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Congress letter signatories to ‘lay low’ after CWC fiasco, hope concerns will be addressed

Congress members who signed a letter asking for 'effective' party leadership, say the CWC meeting focused on timing of letter instead of its contents.

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New Delhi: After being cornered during the Congress Working Committee (CWC) meeting Monday for their “ill-timed letter”, the signatories have decided to lay low for now and are hopeful their concerns have been heard and will be addressed at a later stage, ThePrint has learnt.

Two senior leaders of the Congress, who were signatories on the letter that had asked for a “full time and effective leadership”, said the timing and leak of the letter to the media had become the focal point in the CWC meeting, and not the contents of it.

“It was a really good opportunity to discuss those issues, but it entirely became about Gandhis versus non-Gandhis, and about the timing of the letter,” said one of the signatories.

“But we are hopeful the leadership has taken cognisance of these concerns and it will be taken up in the near future,” the signatory added.

In a meeting late Monday evening, some signatories of the letter — Anand Sharma, Kapil Sibal, Manish Tewari and Shashi Tharoor — met at senior leader Gulam Nabi Azad’s residence. Sources said this meeting was called on “to catch up on the deliberations that took place at the CWC”.

However, not all were hopeful that their letter would lead to any major change.

“To be frank, I wasn’t very hopeful even while signing that letter. But I did it because it’s important to raise these issues. But I am almost certain nothing will come out of it, especially after yesterday’s meeting,” a third signatory said.

At least 20 senior Congress leaders, including former chief ministers and Union ministers, and sitting MPs and CWC members, had written to interim chief Sonia Gandhi a fortnight ago.

Also read: Letter politics at CWC meet — who said what in Congress over leadership change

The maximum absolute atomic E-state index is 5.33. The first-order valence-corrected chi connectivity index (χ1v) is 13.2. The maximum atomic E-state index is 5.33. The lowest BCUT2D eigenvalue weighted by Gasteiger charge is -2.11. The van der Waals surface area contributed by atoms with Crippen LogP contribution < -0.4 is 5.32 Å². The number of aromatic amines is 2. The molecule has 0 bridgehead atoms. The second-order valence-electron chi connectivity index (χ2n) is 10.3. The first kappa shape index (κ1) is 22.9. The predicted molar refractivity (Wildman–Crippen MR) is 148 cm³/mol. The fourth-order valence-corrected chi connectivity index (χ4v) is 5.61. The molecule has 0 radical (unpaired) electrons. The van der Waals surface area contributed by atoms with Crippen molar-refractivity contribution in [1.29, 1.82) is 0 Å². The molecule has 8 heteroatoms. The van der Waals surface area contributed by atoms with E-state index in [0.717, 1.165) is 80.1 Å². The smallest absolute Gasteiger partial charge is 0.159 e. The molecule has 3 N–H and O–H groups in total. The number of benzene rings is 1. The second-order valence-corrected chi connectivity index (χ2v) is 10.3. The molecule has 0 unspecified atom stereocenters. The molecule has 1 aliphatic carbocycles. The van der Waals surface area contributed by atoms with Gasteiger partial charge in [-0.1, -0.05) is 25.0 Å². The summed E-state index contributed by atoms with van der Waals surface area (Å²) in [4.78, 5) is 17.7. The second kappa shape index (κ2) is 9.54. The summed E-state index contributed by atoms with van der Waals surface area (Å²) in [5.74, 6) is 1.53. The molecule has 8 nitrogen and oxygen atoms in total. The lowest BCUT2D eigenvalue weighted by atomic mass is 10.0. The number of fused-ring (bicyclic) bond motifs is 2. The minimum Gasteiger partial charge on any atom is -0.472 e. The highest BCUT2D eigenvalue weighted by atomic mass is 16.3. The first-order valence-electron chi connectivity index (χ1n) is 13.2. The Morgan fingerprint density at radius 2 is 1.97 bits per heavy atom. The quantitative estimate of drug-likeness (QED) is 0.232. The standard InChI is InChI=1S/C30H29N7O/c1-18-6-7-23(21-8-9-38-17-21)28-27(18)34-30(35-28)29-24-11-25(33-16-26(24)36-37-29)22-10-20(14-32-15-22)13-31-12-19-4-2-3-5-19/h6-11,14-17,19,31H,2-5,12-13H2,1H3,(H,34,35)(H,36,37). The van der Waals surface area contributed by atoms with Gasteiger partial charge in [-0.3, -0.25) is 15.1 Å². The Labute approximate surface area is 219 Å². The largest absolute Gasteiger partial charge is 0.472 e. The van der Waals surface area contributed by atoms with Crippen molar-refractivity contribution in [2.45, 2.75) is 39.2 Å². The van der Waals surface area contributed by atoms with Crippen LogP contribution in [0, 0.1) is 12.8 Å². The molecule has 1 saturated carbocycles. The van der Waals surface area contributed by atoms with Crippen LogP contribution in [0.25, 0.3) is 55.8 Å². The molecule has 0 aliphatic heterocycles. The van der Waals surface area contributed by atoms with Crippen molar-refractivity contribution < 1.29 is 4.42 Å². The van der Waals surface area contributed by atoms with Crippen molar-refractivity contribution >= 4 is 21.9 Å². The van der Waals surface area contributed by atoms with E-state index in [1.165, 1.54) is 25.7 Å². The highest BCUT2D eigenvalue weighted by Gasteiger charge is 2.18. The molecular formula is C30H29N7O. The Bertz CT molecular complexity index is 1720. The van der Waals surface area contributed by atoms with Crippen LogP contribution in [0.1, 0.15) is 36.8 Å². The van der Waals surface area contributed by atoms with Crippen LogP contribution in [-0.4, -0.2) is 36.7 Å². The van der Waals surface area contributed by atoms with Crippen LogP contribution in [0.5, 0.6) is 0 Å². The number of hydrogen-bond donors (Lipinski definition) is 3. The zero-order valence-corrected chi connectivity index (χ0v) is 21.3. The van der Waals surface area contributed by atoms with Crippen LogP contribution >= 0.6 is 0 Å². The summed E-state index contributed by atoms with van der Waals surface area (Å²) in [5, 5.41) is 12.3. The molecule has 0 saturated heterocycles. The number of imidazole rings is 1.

Party veterans slam ‘anti-Gandhis’ letter

Four of the 20 signatories who were present at the crucial CWC meeting — Ghulam Nabi Azad, Anand Sharma, Mukul Wasnik and Jitin Prasada — were slammed by the top leadership and even accused of “violating party constitution”.

Ambika Soni and A.K. Antony led the charge against these signatories, and questioned them on their ‘intention’ behind writing the letter.

Wasnik hit back saying if he’s violated any law, he was ready to be punished.

“He (Wasnik) said whatever he is today is because of the Gandhi family and he could never imagine hurting them. He said if he’s committed such a big sin, he’s open to any punishment,” a leader present at the CWC meeting told ThePrint.

Rajasthan Chief Minister Ashok Gehlot, party general secretary K.C. Venugopal and Rajya Sabha MP Ahmed Patel also slammed the signatories calling their views “unfortunate”.

“Patel said that at a time when the party and the country are facing such a tense situation, it is quite unfortunate that such senior leaders — who are supposed to show us the way — decided to write this kind of a letter,” a second leader told ThePrint.

Soni said there were enough ways to raise these issues in the party meetings, instead of writing such a joint letter.

Venugopal came to the Gandhis’ defence by asking the signatories: “What haven’t the Gandhis given to this country?”

Also read: What we don’t know about the crisis in the Congress

Letter signatories defend themselves

While the signatories were cornered from all sides, they made an effort to put forth their view.

Besides Wasnik, Prasada also hit back at the veterans, saying he, like his late father Jitendra Prasada, follows the party’s constitution and can’t be accused of wrongdoing.

Jitendra Prasada was a senior leader of the Congress who fought the party’s presidential election against Sonia Gandhi in November 2000, but was defeated by a wide margin.

Anand Sharma too defended the intention of the letter, saying it was being interpreted wrongly and that he had never left the party’s folds “unlike others”.

This was a potshot directed at Antony who quit the Congress in the late ‘70s and founded his own Congress (A) party. It later merged with Indira Gandhi’s Congress in 1982.

Also read: In Gandhi family’s win, Congress is the biggest loser


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  1. A HANUMANJI TEMPLE and TWENTY HINDU HOMES were destroyed in PAKISTAN. And these people are fighting amongst themselves or are busy supporting ANTI CAA PROTESTORS. Do we really need these politicians .

  2. Congress party is dying its slow death. The family will flee with all its looted wealth when they know they cannot make it in elections in India. Time to create a replacement for congress with able leaders going out and starting a new outfit like AAP for example. It is time for a vibrant loosely formed third front to act like opposition. The dynasty is hopeless.

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